Wide and short or skinny and long? A lesson in navigation design.
14th March, 2024

Wide and short or skinny and long?

Yes, we're obviously talking about navigation systems within SaaS products.

Recently, I chose wrong. In this post, I'd like to walk you through my initial thinking, where it went wrong and how I rectified it.

It all started in summer 2023, I had built a technical demo for what became Florm, a logic driven form builder and I was in the process of turning into an actual product.

I scoped out the initial product, there would be the following sections:

  • Dashboard
  • Forms
  • Responses
  • Templates
  • Team

A user menu with account settings, billing and logout completed it.

The drag and drop form builder required plenty of screen real estate. With that and my five sections, I thought a horizontal navigation should do the trick and I pressed on with building out the product.

Wide and short or skinny and long? A lesson in navigation design.

This blasé decision would cause me many a design headache as the product gained traction and started to expand.

These headaches would ultimately stop development entirely.

I had a list of features that needed to be in the product if it was to satisfy user needs, things like:

  • Help centre
  • Tutorials (Academy)
  • Changelog
  • Developers

To mention the first few.

I took a step back from feature building to realise I had handicapped myself with this early navigation design.

Sure, I could add page level sub navigations or mega-menus to solve the problem, but it would cause more friction to the usability of the product.

I was also stuck with the layout of interior pages. A horizontal navigation leans towards content within interior pages being placed within a container to help with responsiveness. But then some features like the form builder need to be full width.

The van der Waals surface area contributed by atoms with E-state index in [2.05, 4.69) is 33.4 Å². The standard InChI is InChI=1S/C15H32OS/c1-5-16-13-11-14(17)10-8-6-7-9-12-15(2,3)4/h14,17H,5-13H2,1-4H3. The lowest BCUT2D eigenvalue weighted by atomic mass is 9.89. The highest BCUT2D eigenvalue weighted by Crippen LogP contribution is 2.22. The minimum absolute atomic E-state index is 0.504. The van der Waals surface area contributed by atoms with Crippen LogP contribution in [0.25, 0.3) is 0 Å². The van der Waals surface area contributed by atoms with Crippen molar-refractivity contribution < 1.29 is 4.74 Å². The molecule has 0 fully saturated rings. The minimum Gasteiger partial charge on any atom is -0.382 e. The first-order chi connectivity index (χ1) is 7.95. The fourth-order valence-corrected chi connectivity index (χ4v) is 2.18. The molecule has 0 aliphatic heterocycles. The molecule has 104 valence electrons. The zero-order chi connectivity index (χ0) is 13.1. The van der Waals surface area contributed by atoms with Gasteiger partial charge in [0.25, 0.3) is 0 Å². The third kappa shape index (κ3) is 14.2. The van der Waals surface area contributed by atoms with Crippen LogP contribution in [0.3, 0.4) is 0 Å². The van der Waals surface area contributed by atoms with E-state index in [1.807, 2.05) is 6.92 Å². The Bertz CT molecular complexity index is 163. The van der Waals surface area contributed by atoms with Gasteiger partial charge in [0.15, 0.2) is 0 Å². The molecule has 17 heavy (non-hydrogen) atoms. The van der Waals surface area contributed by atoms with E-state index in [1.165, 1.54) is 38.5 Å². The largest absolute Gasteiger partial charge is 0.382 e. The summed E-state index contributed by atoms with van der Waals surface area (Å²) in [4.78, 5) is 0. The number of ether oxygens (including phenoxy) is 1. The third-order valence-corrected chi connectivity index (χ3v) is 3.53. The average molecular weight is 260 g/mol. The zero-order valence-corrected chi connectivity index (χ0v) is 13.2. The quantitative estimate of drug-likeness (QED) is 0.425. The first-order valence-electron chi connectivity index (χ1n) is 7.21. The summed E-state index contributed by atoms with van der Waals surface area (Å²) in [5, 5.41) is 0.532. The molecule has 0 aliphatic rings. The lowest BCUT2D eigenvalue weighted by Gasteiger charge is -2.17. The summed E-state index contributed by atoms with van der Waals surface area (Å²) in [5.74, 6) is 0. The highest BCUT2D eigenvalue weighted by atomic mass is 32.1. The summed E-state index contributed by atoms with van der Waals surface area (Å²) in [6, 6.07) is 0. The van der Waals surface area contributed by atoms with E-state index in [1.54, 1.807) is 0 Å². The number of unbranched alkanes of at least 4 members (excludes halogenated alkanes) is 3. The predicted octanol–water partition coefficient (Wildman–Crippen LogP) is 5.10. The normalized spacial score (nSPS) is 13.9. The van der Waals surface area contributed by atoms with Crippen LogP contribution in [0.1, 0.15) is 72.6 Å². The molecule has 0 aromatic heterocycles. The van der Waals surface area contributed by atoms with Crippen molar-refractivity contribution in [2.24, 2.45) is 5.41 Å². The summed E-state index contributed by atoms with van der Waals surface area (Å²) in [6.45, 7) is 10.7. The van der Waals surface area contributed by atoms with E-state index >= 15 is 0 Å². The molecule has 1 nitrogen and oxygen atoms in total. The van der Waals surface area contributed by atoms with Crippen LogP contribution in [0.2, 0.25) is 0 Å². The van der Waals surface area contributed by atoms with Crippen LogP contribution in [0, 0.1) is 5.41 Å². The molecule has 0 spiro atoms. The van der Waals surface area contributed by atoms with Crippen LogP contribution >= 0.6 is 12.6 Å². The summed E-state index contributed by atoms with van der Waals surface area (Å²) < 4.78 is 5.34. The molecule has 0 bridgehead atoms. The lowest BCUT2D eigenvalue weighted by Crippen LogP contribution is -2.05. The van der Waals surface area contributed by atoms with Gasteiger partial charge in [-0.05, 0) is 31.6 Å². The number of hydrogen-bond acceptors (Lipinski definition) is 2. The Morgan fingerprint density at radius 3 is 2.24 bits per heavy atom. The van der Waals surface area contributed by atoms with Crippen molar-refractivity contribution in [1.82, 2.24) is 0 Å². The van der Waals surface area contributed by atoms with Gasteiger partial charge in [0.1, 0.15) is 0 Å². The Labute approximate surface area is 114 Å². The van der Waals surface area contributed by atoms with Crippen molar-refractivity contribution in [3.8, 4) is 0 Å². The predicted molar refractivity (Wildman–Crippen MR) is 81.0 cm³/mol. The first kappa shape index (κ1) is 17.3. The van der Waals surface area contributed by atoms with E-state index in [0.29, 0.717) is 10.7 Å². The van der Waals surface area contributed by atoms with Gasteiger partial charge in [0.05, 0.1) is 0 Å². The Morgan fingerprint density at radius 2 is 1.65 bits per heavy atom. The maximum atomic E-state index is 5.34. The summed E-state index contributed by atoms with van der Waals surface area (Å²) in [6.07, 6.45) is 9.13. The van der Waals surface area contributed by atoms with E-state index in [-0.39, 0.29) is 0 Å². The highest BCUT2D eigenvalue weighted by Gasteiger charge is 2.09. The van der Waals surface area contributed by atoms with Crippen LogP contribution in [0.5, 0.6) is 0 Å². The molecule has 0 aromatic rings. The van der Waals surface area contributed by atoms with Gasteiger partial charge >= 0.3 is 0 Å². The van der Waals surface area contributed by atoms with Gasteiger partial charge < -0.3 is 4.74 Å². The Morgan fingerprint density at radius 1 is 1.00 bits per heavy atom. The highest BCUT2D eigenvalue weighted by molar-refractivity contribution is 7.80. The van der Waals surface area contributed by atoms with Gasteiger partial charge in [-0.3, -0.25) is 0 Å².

It was a whole mess.

The solution was to redesign the application layout from scratch. Instead of horizontal navigation, I chose a side menu. This allowed:

  • More vertical space for feature expansion
  • Collapsible sections making sub-navigation easy
  • More prominent icons and active page states
Wide and short or skinny and long? A lesson in navigation design.

I know what you're thinking (I mean, you're probably not, but props if you are). Chris! What about the form builder? Doesn't the sidebar eat into the space it needs? The answer is yes, yes it does.

The trick here is to make it collapsible. This means navigational elements such as the side navigation and page header could be restricted to minimum page real estate needed.

Wide and short or skinny and long? A lesson in navigation design.

That means more space for features. It also means content can expand to the full width of the page minus an expanded or collapsed side navigation. This ended up giving much more scope for complex features like report building that need the space.

After repositioning the product and doing a slight rebrand, the new navigation was launched.

Development can continue.

Getting this right the first time could have saved so much time. So much energy. So many headaches.

But, I've learnt the hard way.

Now, I do a lot more upfront thinking into how the features I'm designing for today's needs will cause tomorrow's problems.

Peace ✌️